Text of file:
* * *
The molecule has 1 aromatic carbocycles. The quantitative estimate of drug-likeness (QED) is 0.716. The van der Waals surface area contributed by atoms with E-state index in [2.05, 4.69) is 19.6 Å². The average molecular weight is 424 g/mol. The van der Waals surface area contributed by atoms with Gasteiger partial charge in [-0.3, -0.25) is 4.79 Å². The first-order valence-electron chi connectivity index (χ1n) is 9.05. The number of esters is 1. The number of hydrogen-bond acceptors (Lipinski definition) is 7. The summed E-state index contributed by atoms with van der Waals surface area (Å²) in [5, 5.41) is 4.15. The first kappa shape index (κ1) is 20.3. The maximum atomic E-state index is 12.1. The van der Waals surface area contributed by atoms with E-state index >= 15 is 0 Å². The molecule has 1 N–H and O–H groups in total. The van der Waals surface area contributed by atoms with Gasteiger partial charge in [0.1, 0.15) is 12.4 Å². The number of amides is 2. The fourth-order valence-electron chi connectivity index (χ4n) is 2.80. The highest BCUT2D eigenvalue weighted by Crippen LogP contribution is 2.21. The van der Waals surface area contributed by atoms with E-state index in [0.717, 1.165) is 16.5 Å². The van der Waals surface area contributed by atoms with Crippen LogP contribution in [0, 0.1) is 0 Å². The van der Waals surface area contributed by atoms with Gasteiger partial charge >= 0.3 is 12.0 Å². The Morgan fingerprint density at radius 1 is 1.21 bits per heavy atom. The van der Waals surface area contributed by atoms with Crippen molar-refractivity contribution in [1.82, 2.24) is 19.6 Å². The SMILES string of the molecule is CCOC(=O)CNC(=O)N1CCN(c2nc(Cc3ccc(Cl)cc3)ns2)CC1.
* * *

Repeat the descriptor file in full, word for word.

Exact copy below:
The molecule has 1 aromatic carbocycles. The quantitative estimate of drug-likeness (QED) is 0.716. The van der Waals surface area contributed by atoms with E-state index in [2.05, 4.69) is 19.6 Å². The average molecular weight is 424 g/mol. The van der Waals surface area contributed by atoms with Gasteiger partial charge in [-0.3, -0.25) is 4.79 Å². The first-order valence-electron chi connectivity index (χ1n) is 9.05. The number of esters is 1. The number of hydrogen-bond acceptors (Lipinski definition) is 7. The summed E-state index contributed by atoms with van der Waals surface area (Å²) in [5, 5.41) is 4.15. The first kappa shape index (κ1) is 20.3. The maximum atomic E-state index is 12.1. The van der Waals surface area contributed by atoms with E-state index >= 15 is 0 Å². The molecule has 1 N–H and O–H groups in total. The van der Waals surface area contributed by atoms with Gasteiger partial charge in [0.1, 0.15) is 12.4 Å². The number of amides is 2. The fourth-order valence-electron chi connectivity index (χ4n) is 2.80. The highest BCUT2D eigenvalue weighted by Crippen LogP contribution is 2.21. The van der Waals surface area contributed by atoms with E-state index in [0.717, 1.165) is 16.5 Å². The van der Waals surface area contributed by atoms with Crippen LogP contribution in [0, 0.1) is 0 Å². The van der Waals surface area contributed by atoms with Gasteiger partial charge >= 0.3 is 12.0 Å². The Morgan fingerprint density at radius 1 is 1.21 bits per heavy atom. The van der Waals surface area contributed by atoms with Crippen molar-refractivity contribution in [1.82, 2.24) is 19.6 Å². The SMILES string of the molecule is CCOC(=O)CNC(=O)N1CCN(c2nc(Cc3ccc(Cl)cc3)ns2)CC1.